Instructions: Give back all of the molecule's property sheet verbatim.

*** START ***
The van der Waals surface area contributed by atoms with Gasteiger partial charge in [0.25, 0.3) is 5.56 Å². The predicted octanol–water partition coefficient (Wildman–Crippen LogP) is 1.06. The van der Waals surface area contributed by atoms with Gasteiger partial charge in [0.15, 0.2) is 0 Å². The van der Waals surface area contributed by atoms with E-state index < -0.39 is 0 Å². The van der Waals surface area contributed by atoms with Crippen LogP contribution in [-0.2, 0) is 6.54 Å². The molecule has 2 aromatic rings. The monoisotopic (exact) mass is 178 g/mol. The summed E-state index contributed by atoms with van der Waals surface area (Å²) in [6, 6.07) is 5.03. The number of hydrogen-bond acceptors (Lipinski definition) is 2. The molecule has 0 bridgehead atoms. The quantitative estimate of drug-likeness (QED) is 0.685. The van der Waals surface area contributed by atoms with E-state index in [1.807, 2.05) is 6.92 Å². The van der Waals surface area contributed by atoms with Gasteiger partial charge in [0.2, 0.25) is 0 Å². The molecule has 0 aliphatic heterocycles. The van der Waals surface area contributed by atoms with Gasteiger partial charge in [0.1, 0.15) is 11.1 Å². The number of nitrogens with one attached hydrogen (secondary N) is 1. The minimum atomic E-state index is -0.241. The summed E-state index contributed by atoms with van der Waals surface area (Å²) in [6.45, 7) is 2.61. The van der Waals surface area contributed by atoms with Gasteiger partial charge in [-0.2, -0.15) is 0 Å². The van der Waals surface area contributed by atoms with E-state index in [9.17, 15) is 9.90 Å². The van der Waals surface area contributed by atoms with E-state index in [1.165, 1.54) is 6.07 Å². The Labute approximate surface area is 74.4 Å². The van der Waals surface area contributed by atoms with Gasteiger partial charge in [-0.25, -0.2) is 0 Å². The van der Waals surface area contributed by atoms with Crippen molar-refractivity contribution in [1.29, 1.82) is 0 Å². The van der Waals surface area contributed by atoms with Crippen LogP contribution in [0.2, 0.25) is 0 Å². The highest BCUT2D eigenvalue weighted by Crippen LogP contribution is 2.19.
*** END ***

The van der Waals surface area contributed by atoms with Gasteiger partial charge in [0.25, 0.3) is 5.56 Å². The predicted octanol–water partition coefficient (Wildman–Crippen LogP) is 1.06. The van der Waals surface area contributed by atoms with Gasteiger partial charge in [0.15, 0.2) is 0 Å². The van der Waals surface area contributed by atoms with E-state index < -0.39 is 0 Å². The van der Waals surface area contributed by atoms with Crippen LogP contribution in [-0.2, 0) is 6.54 Å². The molecule has 2 aromatic rings. The monoisotopic (exact) mass is 178 g/mol. The summed E-state index contributed by atoms with van der Waals surface area (Å²) in [6, 6.07) is 5.03. The number of hydrogen-bond acceptors (Lipinski definition) is 2. The molecule has 0 bridgehead atoms. The quantitative estimate of drug-likeness (QED) is 0.685. The van der Waals surface area contributed by atoms with E-state index in [1.807, 2.05) is 6.92 Å². The van der Waals surface area contributed by atoms with Gasteiger partial charge in [0.2, 0.25) is 0 Å². The molecule has 0 aliphatic heterocycles. The van der Waals surface area contributed by atoms with Gasteiger partial charge in [0.1, 0.15) is 11.1 Å². The number of nitrogens with one attached hydrogen (secondary N) is 1. The minimum atomic E-state index is -0.241. The summed E-state index contributed by atoms with van der Waals surface area (Å²) in [6.45, 7) is 2.61. The van der Waals surface area contributed by atoms with Gasteiger partial charge in [-0.2, -0.15) is 0 Å². The van der Waals surface area contributed by atoms with E-state index in [9.17, 15) is 9.90 Å². The van der Waals surface area contributed by atoms with E-state index in [1.165, 1.54) is 6.07 Å². The Labute approximate surface area is 74.4 Å². The van der Waals surface area contributed by atoms with Gasteiger partial charge in [-0.25, -0.2) is 0 Å². The van der Waals surface area contributed by atoms with Crippen molar-refractivity contribution in [1.29, 1.82) is 0 Å². The van der Waals surface area contributed by atoms with Crippen LogP contribution in [0.2, 0.25) is 0 Å². The highest BCUT2D eigenvalue weighted by Crippen LogP contribution is 2.19.